Purpose: The purpose of this work is to design and validate an isocenter alignment system for the Dynamic Collimation System (DCS), a proton collimator comprised of four nickel trimmers that move in synchrony with a scanned proton beam to sharpen the lateral penumbra. Accurate alignment of the DCS with the radiation isocenter is necessary as the lateral dose distribution is sensitive to the spatial relationship between the proton beam and the collimator.
Methods: An alignment system was designed to be affixed to the base of the DCS and consists of a chromium-doped alumina scintillating screen (Chromox), a mirror, and a Raspberry Pi camera system. The camera system, which is mounted outside of the primary beam, views the scintillator via the mirror which is tilted at 45°. Each axis is aligned to radiation isocenter by irradiating a nickel trimmer with a uniform, 150 MeV scanned proton field (7x7 cm²) while acquiring a long exposure image of the Chromox screen. From the acquired images, the center of the trimmer is compared with the center of the radiation beam to determine the offset between the radiation and mechanical isocenter of the DCS. This calculated offset is passed along to the DCS control system such that the mechanical DCS coordinate system can be re-calibrated to match the radiation isocenter. This process is then repeated for each axis.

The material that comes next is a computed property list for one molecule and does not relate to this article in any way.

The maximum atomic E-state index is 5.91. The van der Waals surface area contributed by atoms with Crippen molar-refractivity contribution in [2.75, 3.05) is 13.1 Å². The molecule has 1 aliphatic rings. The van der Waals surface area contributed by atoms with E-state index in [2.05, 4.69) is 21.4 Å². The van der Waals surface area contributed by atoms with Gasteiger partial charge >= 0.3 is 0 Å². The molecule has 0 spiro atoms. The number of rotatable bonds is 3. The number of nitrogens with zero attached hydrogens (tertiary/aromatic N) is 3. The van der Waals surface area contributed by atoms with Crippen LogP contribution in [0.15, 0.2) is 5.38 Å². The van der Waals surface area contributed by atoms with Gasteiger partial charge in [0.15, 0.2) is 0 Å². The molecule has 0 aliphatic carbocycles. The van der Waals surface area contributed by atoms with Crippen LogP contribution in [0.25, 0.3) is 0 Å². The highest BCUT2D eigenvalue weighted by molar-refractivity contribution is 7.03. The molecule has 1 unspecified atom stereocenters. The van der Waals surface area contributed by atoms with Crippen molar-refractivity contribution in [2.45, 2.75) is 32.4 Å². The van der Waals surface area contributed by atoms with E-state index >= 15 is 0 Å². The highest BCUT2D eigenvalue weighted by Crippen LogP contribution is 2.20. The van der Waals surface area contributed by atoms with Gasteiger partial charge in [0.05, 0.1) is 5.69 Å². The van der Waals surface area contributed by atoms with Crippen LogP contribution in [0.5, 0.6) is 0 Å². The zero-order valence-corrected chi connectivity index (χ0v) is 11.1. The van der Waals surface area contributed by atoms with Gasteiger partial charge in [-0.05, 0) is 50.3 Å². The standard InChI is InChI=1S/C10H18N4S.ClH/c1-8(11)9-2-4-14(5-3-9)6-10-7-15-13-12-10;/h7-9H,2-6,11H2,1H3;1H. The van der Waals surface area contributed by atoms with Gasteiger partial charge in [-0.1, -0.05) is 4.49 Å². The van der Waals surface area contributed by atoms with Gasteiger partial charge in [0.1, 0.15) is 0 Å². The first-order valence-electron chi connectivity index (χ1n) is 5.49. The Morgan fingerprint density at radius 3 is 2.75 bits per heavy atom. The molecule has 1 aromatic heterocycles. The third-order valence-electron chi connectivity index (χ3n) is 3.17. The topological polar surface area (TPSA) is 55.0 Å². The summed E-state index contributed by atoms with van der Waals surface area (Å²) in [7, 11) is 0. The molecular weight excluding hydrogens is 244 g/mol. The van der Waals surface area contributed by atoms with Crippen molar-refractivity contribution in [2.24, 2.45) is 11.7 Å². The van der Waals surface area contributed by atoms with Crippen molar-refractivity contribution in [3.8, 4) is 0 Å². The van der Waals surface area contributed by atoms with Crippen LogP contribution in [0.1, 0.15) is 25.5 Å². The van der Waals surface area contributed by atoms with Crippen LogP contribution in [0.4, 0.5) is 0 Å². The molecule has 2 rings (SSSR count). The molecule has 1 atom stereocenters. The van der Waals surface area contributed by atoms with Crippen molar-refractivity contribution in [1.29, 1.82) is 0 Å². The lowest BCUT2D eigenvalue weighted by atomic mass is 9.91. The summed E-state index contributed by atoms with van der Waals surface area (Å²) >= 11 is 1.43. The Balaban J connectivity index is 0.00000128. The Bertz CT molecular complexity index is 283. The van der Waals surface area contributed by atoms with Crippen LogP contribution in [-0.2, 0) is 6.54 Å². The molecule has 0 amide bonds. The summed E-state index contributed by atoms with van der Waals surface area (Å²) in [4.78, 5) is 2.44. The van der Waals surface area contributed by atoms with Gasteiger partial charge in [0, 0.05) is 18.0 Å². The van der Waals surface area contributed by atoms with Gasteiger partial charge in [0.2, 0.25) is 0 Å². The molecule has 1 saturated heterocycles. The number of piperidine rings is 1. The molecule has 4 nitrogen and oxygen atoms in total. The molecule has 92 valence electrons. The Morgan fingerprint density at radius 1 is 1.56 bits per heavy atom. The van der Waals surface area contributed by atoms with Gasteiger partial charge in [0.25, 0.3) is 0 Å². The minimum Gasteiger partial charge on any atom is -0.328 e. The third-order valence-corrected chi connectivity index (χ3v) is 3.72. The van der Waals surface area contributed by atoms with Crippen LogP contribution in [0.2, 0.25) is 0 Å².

Results: The alignment system was able to calculate the radiation isocenter offset within 1.1 mm as compared to a beams-eye-view x-ray image.
Conclusion: Initial results indicate that the camera system is capable of aligning the trimmers to the center of a scanned proton field. Automation and further refinement of this system could result in an efficient QA alignment platform for the DCS
Funding Support, Disclosures, and Conflict of Interest: Research reported in this abstract was supported by the National Cancer Institute of the National Institutes of Health under award number R37CA226518. Hyer and Flynn are co-inventors on a patent that has been licensed to IBA.